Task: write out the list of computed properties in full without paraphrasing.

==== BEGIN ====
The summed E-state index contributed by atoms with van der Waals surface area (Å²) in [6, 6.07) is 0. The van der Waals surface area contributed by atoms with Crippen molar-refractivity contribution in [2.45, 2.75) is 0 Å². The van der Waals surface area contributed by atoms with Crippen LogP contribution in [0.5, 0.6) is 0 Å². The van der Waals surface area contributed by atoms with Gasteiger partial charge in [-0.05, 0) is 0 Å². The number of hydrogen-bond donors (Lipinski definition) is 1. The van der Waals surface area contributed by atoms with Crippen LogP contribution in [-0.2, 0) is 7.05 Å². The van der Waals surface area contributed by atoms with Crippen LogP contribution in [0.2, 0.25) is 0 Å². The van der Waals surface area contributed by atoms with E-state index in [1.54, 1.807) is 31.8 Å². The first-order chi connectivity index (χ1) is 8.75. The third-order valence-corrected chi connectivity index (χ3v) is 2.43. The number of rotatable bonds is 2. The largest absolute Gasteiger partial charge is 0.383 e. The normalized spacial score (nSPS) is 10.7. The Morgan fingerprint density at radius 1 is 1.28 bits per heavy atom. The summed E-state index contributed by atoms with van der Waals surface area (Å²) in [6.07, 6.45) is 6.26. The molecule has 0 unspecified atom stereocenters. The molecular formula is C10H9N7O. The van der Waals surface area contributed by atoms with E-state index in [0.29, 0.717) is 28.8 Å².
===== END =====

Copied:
The summed E-state index contributed by atoms with van der Waals surface area (Å²) in [6, 6.07) is 0. The van der Waals surface area contributed by atoms with Crippen molar-refractivity contribution in [2.45, 2.75) is 0 Å². The van der Waals surface area contributed by atoms with Crippen LogP contribution in [0.5, 0.6) is 0 Å². The van der Waals surface area contributed by atoms with Gasteiger partial charge in [-0.05, 0) is 0 Å². The number of hydrogen-bond donors (Lipinski definition) is 1. The van der Waals surface area contributed by atoms with Crippen LogP contribution in [-0.2, 0) is 7.05 Å². The van der Waals surface area contributed by atoms with Crippen LogP contribution in [0.2, 0.25) is 0 Å². The van der Waals surface area contributed by atoms with E-state index in [1.54, 1.807) is 31.8 Å². The first-order chi connectivity index (χ1) is 8.75. The third-order valence-corrected chi connectivity index (χ3v) is 2.43. The number of rotatable bonds is 2. The largest absolute Gasteiger partial charge is 0.383 e. The normalized spacial score (nSPS) is 10.7. The Morgan fingerprint density at radius 1 is 1.28 bits per heavy atom. The summed E-state index contributed by atoms with van der Waals surface area (Å²) in [6.07, 6.45) is 6.26. The molecule has 0 unspecified atom stereocenters. The molecular formula is C10H9N7O. The van der Waals surface area contributed by atoms with E-state index in [0.29, 0.717) is 28.8 Å².